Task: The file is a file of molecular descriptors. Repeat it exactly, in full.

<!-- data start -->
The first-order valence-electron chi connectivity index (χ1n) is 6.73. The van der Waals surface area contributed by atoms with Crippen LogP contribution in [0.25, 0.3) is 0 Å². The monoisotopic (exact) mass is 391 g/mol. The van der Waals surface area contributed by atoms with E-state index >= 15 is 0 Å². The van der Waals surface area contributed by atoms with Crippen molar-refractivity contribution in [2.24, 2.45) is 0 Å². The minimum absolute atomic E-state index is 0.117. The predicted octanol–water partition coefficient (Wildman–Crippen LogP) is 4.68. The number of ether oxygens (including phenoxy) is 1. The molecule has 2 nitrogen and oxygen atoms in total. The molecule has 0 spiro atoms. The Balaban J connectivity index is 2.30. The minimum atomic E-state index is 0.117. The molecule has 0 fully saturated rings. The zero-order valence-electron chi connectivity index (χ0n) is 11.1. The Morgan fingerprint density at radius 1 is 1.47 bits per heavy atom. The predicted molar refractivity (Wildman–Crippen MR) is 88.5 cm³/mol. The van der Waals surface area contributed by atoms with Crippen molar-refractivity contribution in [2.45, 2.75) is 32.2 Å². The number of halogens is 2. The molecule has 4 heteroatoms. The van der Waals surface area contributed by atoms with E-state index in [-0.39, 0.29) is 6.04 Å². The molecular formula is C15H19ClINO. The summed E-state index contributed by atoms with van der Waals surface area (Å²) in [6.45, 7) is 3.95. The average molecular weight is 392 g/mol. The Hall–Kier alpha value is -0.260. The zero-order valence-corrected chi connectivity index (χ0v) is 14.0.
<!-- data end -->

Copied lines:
The first-order valence-electron chi connectivity index (χ1n) is 6.73. The van der Waals surface area contributed by atoms with Crippen LogP contribution in [0.25, 0.3) is 0 Å². The monoisotopic (exact) mass is 391 g/mol. The van der Waals surface area contributed by atoms with E-state index >= 15 is 0 Å². The van der Waals surface area contributed by atoms with Crippen molar-refractivity contribution in [2.24, 2.45) is 0 Å². The minimum absolute atomic E-state index is 0.117. The predicted octanol–water partition coefficient (Wildman–Crippen LogP) is 4.68. The number of ether oxygens (including phenoxy) is 1. The molecule has 2 nitrogen and oxygen atoms in total. The molecule has 0 spiro atoms. The Balaban J connectivity index is 2.30. The minimum atomic E-state index is 0.117. The molecule has 0 fully saturated rings. The zero-order valence-electron chi connectivity index (χ0n) is 11.1. The Morgan fingerprint density at radius 1 is 1.47 bits per heavy atom. The predicted molar refractivity (Wildman–Crippen MR) is 88.5 cm³/mol. The van der Waals surface area contributed by atoms with Crippen molar-refractivity contribution in [2.45, 2.75) is 32.2 Å². The number of halogens is 2. The molecule has 4 heteroatoms. The van der Waals surface area contributed by atoms with E-state index in [-0.39, 0.29) is 6.04 Å². The molecular formula is C15H19ClINO. The summed E-state index contributed by atoms with van der Waals surface area (Å²) in [6.45, 7) is 3.95. The average molecular weight is 392 g/mol. The Hall–Kier alpha value is -0.260. The zero-order valence-corrected chi connectivity index (χ0v) is 14.0.